People can feel safer in crowd pulling public events thanks to Police drones which will be on monitoring duty at major Melbourne events and high-risk locations such as the MCG.
The drone unit expected to be in full operation by the end of August and will change the way Victoria Police fights crime in everything from emergency situations to search and rescue. The service’s first-ever drone unit; a fleet of up to 70 drones that have the ability to fly 24/7, possess night vision will be utilised by police officials to monitor emergency situations and during search and rescue operations, but they will also reportedly be used to monitor crowds at “high risk” public events.
According to a police spokesman the Police Air Wing would be the central point for the organisation’s drone services, and manage the drones and staff training. The aim is for drone unit staff to progressively train other officers from specialist areas such as Operations Response Unit and Search and Rescue, along with regional officers to provide their own localised basic drone services. Funded by the state government, the specialist taskforce will also further arm the force in the fight against terrorism.
Stating that the addition of mobile eyes in the sky would be a boost to the capability of police across the state including during a raft of emergency situations Inspector Craig Shepherd said, “The introduction of this unit is expected to enhance the work our police do every day, from attending crimes scenes, managing emergency situations, public order management, search and rescue and situational awareness. We will also be upskilling police across the state to ensure they have their own localised drone service.”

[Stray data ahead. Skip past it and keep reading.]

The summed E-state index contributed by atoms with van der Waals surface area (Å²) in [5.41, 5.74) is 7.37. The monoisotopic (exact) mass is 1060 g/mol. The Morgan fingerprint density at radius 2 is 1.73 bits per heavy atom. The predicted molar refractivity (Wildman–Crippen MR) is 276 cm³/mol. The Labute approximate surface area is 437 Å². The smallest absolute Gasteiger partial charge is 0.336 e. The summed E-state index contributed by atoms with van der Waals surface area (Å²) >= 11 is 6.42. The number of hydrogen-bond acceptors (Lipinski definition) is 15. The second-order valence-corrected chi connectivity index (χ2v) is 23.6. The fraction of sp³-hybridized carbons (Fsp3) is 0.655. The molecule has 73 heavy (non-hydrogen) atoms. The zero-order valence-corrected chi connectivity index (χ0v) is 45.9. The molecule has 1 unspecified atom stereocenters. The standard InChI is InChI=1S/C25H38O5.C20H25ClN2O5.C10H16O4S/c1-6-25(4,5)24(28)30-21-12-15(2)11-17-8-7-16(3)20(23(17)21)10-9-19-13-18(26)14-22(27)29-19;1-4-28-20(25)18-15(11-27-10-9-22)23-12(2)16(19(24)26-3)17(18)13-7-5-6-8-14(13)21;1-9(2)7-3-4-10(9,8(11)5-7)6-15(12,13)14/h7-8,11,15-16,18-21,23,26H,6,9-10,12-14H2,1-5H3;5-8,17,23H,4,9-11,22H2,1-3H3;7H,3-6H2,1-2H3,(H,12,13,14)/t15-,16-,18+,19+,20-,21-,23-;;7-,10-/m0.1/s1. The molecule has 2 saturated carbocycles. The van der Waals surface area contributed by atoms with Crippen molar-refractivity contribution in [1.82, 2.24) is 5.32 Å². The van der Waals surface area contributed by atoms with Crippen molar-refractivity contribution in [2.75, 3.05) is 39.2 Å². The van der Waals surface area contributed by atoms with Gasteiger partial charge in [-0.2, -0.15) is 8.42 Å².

Inspector Shepherd added, “The drones we plan to use will have a 24/7 ability, with high end technology allowing for both day and night camera vision,” which means that drones would enable police to fly in and provide advice during tricky situations or supply first aid equipment or water.
The drones to be used include the Matrice 210 commercial model, which comes complete with thermal imaging technology for night vision, an integrated camera system for HD video recording and inbuilt encryption technology. The smaller drones, the Mavic Pro, can travel at speeds of up to 64km/h.
Liberty Victoria’s Tim Warner said drones represented a far more intrusive mode of surveillance adding, “It would be an absolute boon to search and rescue, but that doesn’t mean you want ‘Constable Todd’ to be looking over your balcony or back fence without some guarantees over what the restrictions and rules are about the use of the drones.”
In September the force’s counter terrorism boss Ross Guenther had drones on the wish list according to The Age and cited examples of their successful deployment by the US and UK police. “If you have a concert in the park, you put a backpack down but walk on, a drone will stay on that and send images back to the police command post. We really are in the Jetsons-type age right now,” he said at the time. In December, the Civil Aviation Safety Authority (CASA) announced the rollout of new technology across Australian airports to thwart drone attacks and track rogue drone operators within minutes.
Emergency Services Victoria already uses drones to monitor the state’s high risk bushfire zones. It’s also anticipated that Victoria Police will later be armed with drone guns to allow trained officers to shoot rogue aerial devices from the skies as seen during the 2018 Commonwealth Games in Queensland.
Drone guns allow the user to sever the connection between the unidentified user and their drone, effectively sinking it from the sky with a signal jam. Queensland Police use DroneShield technology, as does the US military and UK army.
A company spokesman said the Australia Defence Force has also used their technology to protect international leaders attending a 2018 summit in Sydney. It’s understood that exemption from rules governing wireless interference is needed for the technology to proceed in Victoria.
Other states including NSW and South Australia already use similar technology with drones allowing police to assess dangerous situations including bomb threats and sieges as well as conduct covert operations and rescue missions.
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